Oman mulls short-term job contracts

The plans would allow companies to hire workers on a project basis



Omani is reportedly considering plans to allow expatriate workers to be hired on short-term job contracts.

Times of Oman reports that the proposal was submitted by the country’s national diversification programme Tanfeedh last week with the argument that it would benefit the economy and provide more jobs for Omanis.

The reports, which states that short-term contracts would allow greater flexibility in the workforce in some specialised professions, is being appraised by government lawyers, its authors told the publication.

It also cited a Ministry of Manpower official as saying workers could be offered three-month, six-month or nine-month contracts to complete a project and they would also be allowed to move different branches of the same sponsor’s business.

“For example, if a business owner has a McDonald’s and a Starbucks, he would be able to move a worker from one restaurant to the other without issue. This is hopefully in the legal works for the future,” he said.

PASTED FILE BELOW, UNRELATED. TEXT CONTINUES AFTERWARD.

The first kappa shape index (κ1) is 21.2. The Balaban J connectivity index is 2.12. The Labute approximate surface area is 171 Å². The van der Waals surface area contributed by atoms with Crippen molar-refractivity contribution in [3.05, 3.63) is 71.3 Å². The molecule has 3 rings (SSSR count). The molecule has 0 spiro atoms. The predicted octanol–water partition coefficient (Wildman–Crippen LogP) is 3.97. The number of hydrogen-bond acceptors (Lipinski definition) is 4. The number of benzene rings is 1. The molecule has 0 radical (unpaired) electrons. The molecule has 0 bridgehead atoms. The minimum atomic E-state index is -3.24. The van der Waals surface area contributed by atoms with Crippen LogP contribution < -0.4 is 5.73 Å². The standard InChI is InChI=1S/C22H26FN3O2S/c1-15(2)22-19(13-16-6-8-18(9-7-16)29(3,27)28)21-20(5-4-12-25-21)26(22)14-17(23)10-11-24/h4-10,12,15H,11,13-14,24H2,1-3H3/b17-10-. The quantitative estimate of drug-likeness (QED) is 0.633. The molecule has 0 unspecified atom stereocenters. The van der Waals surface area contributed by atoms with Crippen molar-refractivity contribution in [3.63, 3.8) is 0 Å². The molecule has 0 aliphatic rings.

Tandeefh predicted that the initiative would increase the number of part-time workers registered in the sultanate from 102 to at least 13,000 by 2020 and the number of partially employed students to 13,000.

However, it said small and medium enterprises would be excluded from the plans as they are allowed an unspecified number of part-time employees.

Abdul Gafoor, general manager at Al Shabibi Global Construction Company, told the publication that the proposal would help companies save time and money.

“Many a time, we need employees only for a specific project and that too for a specific time. But we are forced to hire them and provide them two-year job visas. We can avoid such hiring if short-term job contracts are enabled,” he was quoted as saying.

More difficult conditions in the Gulf region have forced companies and governments to consider practices like flexible and part time work as a cost cutting measure.

Read: UAE firms look to part time workers during economic uncertainty

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